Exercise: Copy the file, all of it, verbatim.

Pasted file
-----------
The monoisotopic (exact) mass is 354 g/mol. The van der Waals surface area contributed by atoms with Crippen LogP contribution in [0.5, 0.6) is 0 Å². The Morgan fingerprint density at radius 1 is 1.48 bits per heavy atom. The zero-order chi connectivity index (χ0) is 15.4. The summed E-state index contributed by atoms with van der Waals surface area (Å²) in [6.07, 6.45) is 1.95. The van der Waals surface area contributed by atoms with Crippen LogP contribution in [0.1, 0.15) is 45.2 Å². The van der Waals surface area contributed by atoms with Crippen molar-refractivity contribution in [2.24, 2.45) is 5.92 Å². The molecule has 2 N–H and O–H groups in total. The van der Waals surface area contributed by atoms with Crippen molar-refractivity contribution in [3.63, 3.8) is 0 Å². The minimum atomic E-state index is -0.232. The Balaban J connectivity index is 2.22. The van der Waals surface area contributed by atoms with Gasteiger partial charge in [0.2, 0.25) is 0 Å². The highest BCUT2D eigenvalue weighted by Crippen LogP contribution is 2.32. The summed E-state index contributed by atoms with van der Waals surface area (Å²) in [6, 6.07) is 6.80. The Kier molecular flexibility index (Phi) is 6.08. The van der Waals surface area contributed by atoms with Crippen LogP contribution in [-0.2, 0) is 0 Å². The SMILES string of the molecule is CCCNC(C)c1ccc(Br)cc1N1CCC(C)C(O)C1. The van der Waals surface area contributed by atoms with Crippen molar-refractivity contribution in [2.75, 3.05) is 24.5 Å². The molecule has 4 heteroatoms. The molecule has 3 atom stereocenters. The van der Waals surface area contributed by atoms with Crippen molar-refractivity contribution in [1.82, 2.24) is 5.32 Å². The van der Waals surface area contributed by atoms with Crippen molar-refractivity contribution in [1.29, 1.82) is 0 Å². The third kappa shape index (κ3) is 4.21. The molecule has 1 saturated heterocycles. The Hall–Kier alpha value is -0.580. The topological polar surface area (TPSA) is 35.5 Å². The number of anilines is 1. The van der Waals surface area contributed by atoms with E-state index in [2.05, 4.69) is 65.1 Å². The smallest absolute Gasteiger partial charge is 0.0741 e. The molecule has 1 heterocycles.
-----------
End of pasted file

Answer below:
The monoisotopic (exact) mass is 354 g/mol. The van der Waals surface area contributed by atoms with Crippen LogP contribution in [0.5, 0.6) is 0 Å². The Morgan fingerprint density at radius 1 is 1.48 bits per heavy atom. The zero-order chi connectivity index (χ0) is 15.4. The summed E-state index contributed by atoms with van der Waals surface area (Å²) in [6.07, 6.45) is 1.95. The van der Waals surface area contributed by atoms with Crippen LogP contribution in [0.1, 0.15) is 45.2 Å². The van der Waals surface area contributed by atoms with Crippen molar-refractivity contribution in [2.24, 2.45) is 5.92 Å². The molecule has 2 N–H and O–H groups in total. The van der Waals surface area contributed by atoms with Crippen molar-refractivity contribution in [3.63, 3.8) is 0 Å². The minimum atomic E-state index is -0.232. The Balaban J connectivity index is 2.22. The van der Waals surface area contributed by atoms with Gasteiger partial charge in [0.2, 0.25) is 0 Å². The highest BCUT2D eigenvalue weighted by Crippen LogP contribution is 2.32. The summed E-state index contributed by atoms with van der Waals surface area (Å²) in [6, 6.07) is 6.80. The Kier molecular flexibility index (Phi) is 6.08. The van der Waals surface area contributed by atoms with Crippen LogP contribution in [-0.2, 0) is 0 Å². The SMILES string of the molecule is CCCNC(C)c1ccc(Br)cc1N1CCC(C)C(O)C1. The van der Waals surface area contributed by atoms with Crippen molar-refractivity contribution in [2.75, 3.05) is 24.5 Å². The molecule has 4 heteroatoms. The molecule has 3 atom stereocenters. The van der Waals surface area contributed by atoms with Crippen molar-refractivity contribution in [1.82, 2.24) is 5.32 Å². The van der Waals surface area contributed by atoms with Crippen molar-refractivity contribution in [1.29, 1.82) is 0 Å². The third kappa shape index (κ3) is 4.21. The molecule has 1 saturated heterocycles. The Hall–Kier alpha value is -0.580. The topological polar surface area (TPSA) is 35.5 Å². The number of anilines is 1. The van der Waals surface area contributed by atoms with E-state index in [2.05, 4.69) is 65.1 Å². The smallest absolute Gasteiger partial charge is 0.0741 e. The molecule has 1 heterocycles.